Covid-19 & Cytokine Storms
- 08 Apr 2020
- 5 min read
Why in News
Accumulating evidence suggests that a subset of patients with severe Covid-19 might have a “Cytokine Storm Syndrome” (CSS).
- CSS is an overly vigorous immune response to a triggering event, frequently certain viral infections.
- Severe COVID-19 patients are defined by manifestations that include respiratory failure requiring mechanical ventilation and shock or organ failure that requires intensive care, and which may lead to death.
Cytokine Storm Syndrome
- Body’s Immune Response Working
- The immune systems in our bodies protect us from bacteria, viruses, and parasites by removing them from our systems.
- The immune system gets activated by things that the body does not recognise as its own. These things are called antigens, and include bacteria, fungi and viruses.
- An effective immune system response involves inflammation, an important and indispensable part of the process. For example, Inflammation is visible when one hurts one's knee or ankle — the area of this external injury becomes red and swollen.
- Immune system deploys white blood cells to the injured area to begin work on repairs.
- Without such an immune response, injuries would not heal, and infections would become deadly.
- Role of Cytokines
- Cytokines are inflammatory immunological proteins that are there to fight off infections and ward off cancers.
- The release of inflammatory mediators increases the blood flow to the area, which allows larger numbers of immune system cells to be carried to the injured tissue, thereby aiding the repairing process. Thus, inflammation has an important protective function.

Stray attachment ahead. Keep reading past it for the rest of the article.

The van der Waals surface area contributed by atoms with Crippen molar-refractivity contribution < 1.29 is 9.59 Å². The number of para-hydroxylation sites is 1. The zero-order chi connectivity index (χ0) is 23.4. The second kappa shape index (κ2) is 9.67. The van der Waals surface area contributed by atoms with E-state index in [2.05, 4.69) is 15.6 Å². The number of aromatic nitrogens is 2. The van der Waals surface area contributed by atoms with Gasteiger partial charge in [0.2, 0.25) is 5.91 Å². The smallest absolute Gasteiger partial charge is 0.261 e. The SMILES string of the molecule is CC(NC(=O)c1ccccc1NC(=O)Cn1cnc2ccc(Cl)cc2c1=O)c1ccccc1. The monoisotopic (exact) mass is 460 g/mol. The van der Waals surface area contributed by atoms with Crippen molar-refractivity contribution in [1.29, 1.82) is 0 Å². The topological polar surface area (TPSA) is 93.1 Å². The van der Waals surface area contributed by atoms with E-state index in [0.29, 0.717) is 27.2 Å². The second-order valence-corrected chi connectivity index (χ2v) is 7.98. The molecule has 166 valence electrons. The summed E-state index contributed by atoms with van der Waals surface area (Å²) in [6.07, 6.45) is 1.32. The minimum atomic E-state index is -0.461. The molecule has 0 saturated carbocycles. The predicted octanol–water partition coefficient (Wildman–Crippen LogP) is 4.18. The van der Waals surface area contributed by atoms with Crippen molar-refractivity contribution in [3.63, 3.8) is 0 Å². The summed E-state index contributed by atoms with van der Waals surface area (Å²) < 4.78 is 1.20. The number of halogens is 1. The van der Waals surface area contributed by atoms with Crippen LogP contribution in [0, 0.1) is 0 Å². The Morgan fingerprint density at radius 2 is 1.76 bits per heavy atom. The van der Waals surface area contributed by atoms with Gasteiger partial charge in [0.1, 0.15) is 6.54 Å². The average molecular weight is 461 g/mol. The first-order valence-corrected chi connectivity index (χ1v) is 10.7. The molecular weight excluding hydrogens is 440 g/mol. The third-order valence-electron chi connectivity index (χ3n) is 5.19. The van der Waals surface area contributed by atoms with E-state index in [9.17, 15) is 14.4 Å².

- However, if this inflammatory response is not regulated, very dangerous consequences can follow. This is when a ‘cytokine storm’ can be triggered.
- Cytokine Storm Syndrome
- CSS is characterised by the overproduction of immune cells and the cytokines themselves because of a dysregulation in the process.
- Reasons: A cytokine storm can occur due to an infection, auto-immune condition (when the body's immune system attacks healthy cells as in case of coeliac disease- an immune disorder that primarily affects the small intestine), or other diseases.
- Signs and symptoms include high fever, inflammation (redness and swelling), severe fatigue, and nausea.
- In the case of any flu infection, a cytokine storm is associated with a surge of activated immune cells into the lungs, which, instead of fighting off the antigen, leads to lung inflammation and fluid build-up, and respiratory distress.
- A severe immune reaction, leading to the secretion of too many cytokines in the bloodstream, can be harmful since an excess of immune cells can attack healthy tissue as well.
- The damage to the surrounding cells can be catastrophic, leading to sepsis and potentially, death.
- Sepsis occurs when the body's response to infection is out of balance, triggering changes that can damage multiple organ systems.
- CSS and Covid-19
- Cytokine storms are not exclusive to coronavirus patients. It is an immune reaction that can occur during other infectious and non-infectious diseases as well.
- CSS is seen as a likely major cause of mortality in both the 1918-20 Spanish Flu that killed more than 50 million people worldwide, and the H1N1 (swine flu) and H5N1 (bird flu) outbreaks in recent years.
- Increased pro-inflammatory cytokine responses against human coronaviruses such as SARS-CoV-1 (which caused Severe Acute Respiratory Syndrome - SARS), SARS-CoV-2 (which is responsible for the current COVID-19 pandemic), and Middle East Respiratory Syndrome (MERS) can result in acute lung injury and Acute Respiratory Distress Syndrome (ARDS).
- If the clinical features of CSS are not recognised and adequate treatment is not promptly instituted, multiple organ failure can result. Researchers writing in The Lancet have suggested that all severe COVID-19 patients should be screened for hyper inflammation.